Sooner center says OU plays defense

FORT LAUDERDALE — Jon Cooper bristles a little bit every time he hears that same nagging question about defense, or lack of, in the Big 12 Conference. With so many record-setting quarterbacks including a Heisman Trophy winner that he blocks for at Oklahoma, the perception is that maybe the offenses are so good because the defenses are so bad. Cooper would beg to differ.

“I know our team plays defense,” said Cooper, who snaps the ball to Oklahoma’s Heisman Trophy quarterback Sam Bradford. “We go against them every day in practice. I know they play defense and they play well.”

The Sooners will be facing the best defense they’ve seen all season next Thursday night when they face the Florida Gators in the FedEx BCS National Championship Game at Dolphins Stadium and the debate is raging — are the offenses in the Big 12 that good or is it a case that the defenses are that bad?

Oklahoma’s offense is the showcase of the debate. The Sooners have the top scoring offense in the nation, averaging 54 points per game. The Sooners scored an NCAA record 702 points, setting another NCAA record by torching six straight opponents for at least 61 points at the end of the year. Cooper isn’t about to call the Sooners the best offense ever — that’s for another time and another place — and he knows this is a team that can put points on the board in a hurry, but the goal, he says, isn’t to set scoring records.

“We watch ESPN like everybody else and we hear it,” said Cooper. “That’s not our goal to have the best offense. Our goal is to come down here and win a football game. Our goal is not to score 60 points but just to score one more point than the other team.”

Led by Bradford, who threw for 48 touchdown passes and won the Heisman Trophy as a third-year sophomore, the Sooners have been as efficient offensively as any team in the history of college football. Bradford’s calling cards are a lightning quick release, superior accuracy and terrific decision-making.

Cooper says the Sooners thought they had something special on their hands even during that first year in Norman when Bradford took a redshirt.

“He was a great player when he first got here when he was playing on our scout team against our defense,” said Cooper, a 6-3, 290-pound senior. “He was doing well and you could tell he was going to be something special. His redshirt freshman year (2007 season) everyone was like is he surprising you? We weren’t that surprised because we had seen what he could do [the previous year].”

From a highly productive 2007 to an even more productive 2008, Bradford has shown the physical skills that have the NFL scouts drooling all along. If there has been one area that he has developed appreciably in the last year, however, it is in the areas of leadership.

“I’m really impressed with how he’s matured as a leader off the field, in the weight room, when we’re running, when we’re conditioning or in a meeting,” said Cooper. “He will call a player’s only meeting more than anyone else. He’ll stand up and speak and tell everyone what’s on his mind.”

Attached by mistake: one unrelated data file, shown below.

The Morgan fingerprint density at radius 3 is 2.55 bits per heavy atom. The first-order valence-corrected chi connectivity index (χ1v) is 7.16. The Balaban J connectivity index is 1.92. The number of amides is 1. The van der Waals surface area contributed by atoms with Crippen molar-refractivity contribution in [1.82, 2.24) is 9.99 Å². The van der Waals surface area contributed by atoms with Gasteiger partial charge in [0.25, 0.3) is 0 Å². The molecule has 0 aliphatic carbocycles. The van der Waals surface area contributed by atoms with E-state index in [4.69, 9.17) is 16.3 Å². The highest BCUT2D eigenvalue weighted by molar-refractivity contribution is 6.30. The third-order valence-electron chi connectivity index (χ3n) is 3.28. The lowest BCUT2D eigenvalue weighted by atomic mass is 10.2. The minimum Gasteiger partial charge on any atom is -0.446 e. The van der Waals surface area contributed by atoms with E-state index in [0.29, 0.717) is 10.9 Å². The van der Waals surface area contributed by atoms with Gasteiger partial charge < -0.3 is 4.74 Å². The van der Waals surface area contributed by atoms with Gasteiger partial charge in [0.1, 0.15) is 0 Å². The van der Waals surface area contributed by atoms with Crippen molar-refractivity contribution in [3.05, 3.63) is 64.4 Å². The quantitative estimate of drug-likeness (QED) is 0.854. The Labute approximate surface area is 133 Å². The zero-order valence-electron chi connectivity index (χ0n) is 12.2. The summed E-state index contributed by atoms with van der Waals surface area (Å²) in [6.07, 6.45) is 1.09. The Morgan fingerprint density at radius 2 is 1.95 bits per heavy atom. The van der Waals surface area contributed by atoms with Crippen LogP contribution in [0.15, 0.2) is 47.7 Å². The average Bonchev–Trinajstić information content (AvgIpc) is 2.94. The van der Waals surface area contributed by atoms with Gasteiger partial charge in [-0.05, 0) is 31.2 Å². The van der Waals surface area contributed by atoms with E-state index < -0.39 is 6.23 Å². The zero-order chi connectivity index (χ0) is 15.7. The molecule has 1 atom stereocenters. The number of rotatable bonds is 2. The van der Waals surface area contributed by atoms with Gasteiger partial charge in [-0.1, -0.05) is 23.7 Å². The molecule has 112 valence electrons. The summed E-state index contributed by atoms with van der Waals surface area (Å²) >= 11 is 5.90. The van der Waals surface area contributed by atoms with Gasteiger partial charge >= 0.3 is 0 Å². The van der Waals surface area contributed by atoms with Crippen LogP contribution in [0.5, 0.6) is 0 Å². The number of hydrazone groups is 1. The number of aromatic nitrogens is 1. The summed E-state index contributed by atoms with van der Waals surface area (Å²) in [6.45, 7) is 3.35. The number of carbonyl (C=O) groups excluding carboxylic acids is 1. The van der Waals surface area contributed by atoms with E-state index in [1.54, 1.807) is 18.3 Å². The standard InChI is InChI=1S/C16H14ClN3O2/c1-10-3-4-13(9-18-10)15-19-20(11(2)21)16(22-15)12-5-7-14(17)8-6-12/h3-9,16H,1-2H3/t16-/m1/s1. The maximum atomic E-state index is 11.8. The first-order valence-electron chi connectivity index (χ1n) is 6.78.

Oklahoma’s offensive line takes a lot of pride in keeping Bradford’s jersey the cleanest on the field. Through 13 games, Bradford has been sacked only 11 times, which is the third-best total in the nation.

The Sooners know that if Bradford wears a clean jersey, their offense is probably putting plenty of points on the scoreboard.

“We don’t like him getting touched,” said Cooper.  “Someone told me the other week back in Norman that he’s been hit only 25 times this year. That still seems like too much to me. Whether it’s a sack or a running play, anything. We take pride that we do give up less than one sack a game. The fact that he’s been hit at all, that’s disappointing.”

While much of the notoriety for Oklahoma’s offensive linemen comes from their pass blocking, Cooper is quick to point out that the Sooners aren’t afraid to run the ball. Their running game put up 205 yards per game and produced two 1,000-yard rushers in Chris Brown (1,110 yards) and DeMarco Murray (1,002 yards). 

Murray is injured and won’t be able to play against the Gators but Cooepr says the Sooners should do just fine. Brown has produced at a high level this year and third-team tailback Mossis Madu gained 463 yards including 114 in the Big 12 Conference Championship Game against Missouri

“We’ve got quite a few running backs and we’re lucky to have the depth like that,” said Cooper. “Chris Brown has been great all year and he’s our leading rusher and then Mossis Madu has come in and done a great job when DeMarco’s been out. I think they’ve proven for themselves that they can do a great job without DeMarco.”

As good as Oklahoma’s offense is, however, Cooper knows the Florida Gators have a rather productive offense as well. Having watched the Gators on film on both sides of the ball, he knows the Sooners better bring their A-game and he’s hoping they have the ball on the game’s last possession.

“I just think it’s going to come down to the last drive,” he said. “Whoever has the ball, it’s going to come down to a last second play or just the last drive.”

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Franz Beard
Back in January of 1969, the late, great Jack Hairston, then the sports editor of the Jacksonville Journal, called me on the phone one night and asked me if I wanted to work for him. I said yes. The entire interview took 30 seconds. It's my experience that whenever the interview lasts 30 seconds or less, I get the job. In the 48 years that I've been writing and getting paid for it, I've covered Super Bowls, World Series, NCAA basketball championships, BCS championship games, heavyweight title fights and what seems like thousands of college football, baseball and basketball games. I'm a columnist and special assignments editor for Gator Country once again, writing about the only team that ever mattered to me, the Florida Gators.